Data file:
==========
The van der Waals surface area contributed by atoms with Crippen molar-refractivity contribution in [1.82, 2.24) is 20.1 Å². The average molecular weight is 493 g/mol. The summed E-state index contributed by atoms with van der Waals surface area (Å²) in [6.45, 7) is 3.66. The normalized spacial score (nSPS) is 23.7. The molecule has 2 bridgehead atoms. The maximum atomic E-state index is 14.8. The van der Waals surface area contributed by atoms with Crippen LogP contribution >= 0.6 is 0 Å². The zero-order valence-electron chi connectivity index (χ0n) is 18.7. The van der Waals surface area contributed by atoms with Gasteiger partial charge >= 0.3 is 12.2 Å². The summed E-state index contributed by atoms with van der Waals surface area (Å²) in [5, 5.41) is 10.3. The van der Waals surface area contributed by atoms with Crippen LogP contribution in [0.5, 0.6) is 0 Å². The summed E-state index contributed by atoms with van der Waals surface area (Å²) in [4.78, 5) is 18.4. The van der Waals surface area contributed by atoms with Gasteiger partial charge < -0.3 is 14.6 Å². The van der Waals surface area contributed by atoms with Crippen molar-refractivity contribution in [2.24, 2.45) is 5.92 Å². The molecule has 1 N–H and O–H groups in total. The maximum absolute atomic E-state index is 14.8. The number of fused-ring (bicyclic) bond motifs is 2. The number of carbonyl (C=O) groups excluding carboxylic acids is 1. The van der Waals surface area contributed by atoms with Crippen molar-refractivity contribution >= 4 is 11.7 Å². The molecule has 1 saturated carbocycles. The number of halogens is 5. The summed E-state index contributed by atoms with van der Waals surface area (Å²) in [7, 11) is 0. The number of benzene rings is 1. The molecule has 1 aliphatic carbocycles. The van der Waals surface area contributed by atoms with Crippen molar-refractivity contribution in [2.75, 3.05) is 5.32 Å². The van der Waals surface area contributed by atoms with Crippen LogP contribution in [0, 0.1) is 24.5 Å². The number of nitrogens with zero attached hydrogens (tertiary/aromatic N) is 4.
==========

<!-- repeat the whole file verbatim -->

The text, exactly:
The van der Waals surface area contributed by atoms with Crippen molar-refractivity contribution in [1.82, 2.24) is 20.1 Å². The average molecular weight is 493 g/mol. The summed E-state index contributed by atoms with van der Waals surface area (Å²) in [6.45, 7) is 3.66. The normalized spacial score (nSPS) is 23.7. The molecule has 2 bridgehead atoms. The maximum atomic E-state index is 14.8. The van der Waals surface area contributed by atoms with Crippen LogP contribution >= 0.6 is 0 Å². The zero-order valence-electron chi connectivity index (χ0n) is 18.7. The van der Waals surface area contributed by atoms with Gasteiger partial charge >= 0.3 is 12.2 Å². The summed E-state index contributed by atoms with van der Waals surface area (Å²) in [5, 5.41) is 10.3. The van der Waals surface area contributed by atoms with Crippen LogP contribution in [0.5, 0.6) is 0 Å². The summed E-state index contributed by atoms with van der Waals surface area (Å²) in [4.78, 5) is 18.4. The van der Waals surface area contributed by atoms with Gasteiger partial charge < -0.3 is 14.6 Å². The van der Waals surface area contributed by atoms with Crippen molar-refractivity contribution in [2.24, 2.45) is 5.92 Å². The molecule has 1 N–H and O–H groups in total. The maximum absolute atomic E-state index is 14.8. The number of fused-ring (bicyclic) bond motifs is 2. The number of carbonyl (C=O) groups excluding carboxylic acids is 1. The van der Waals surface area contributed by atoms with Crippen molar-refractivity contribution >= 4 is 11.7 Å². The molecule has 1 saturated carbocycles. The number of halogens is 5. The summed E-state index contributed by atoms with van der Waals surface area (Å²) in [7, 11) is 0. The number of benzene rings is 1. The molecule has 1 aliphatic carbocycles. The van der Waals surface area contributed by atoms with Crippen molar-refractivity contribution in [2.75, 3.05) is 5.32 Å². The van der Waals surface area contributed by atoms with Crippen LogP contribution in [0, 0.1) is 24.5 Å². The number of nitrogens with zero attached hydrogens (tertiary/aromatic N) is 4.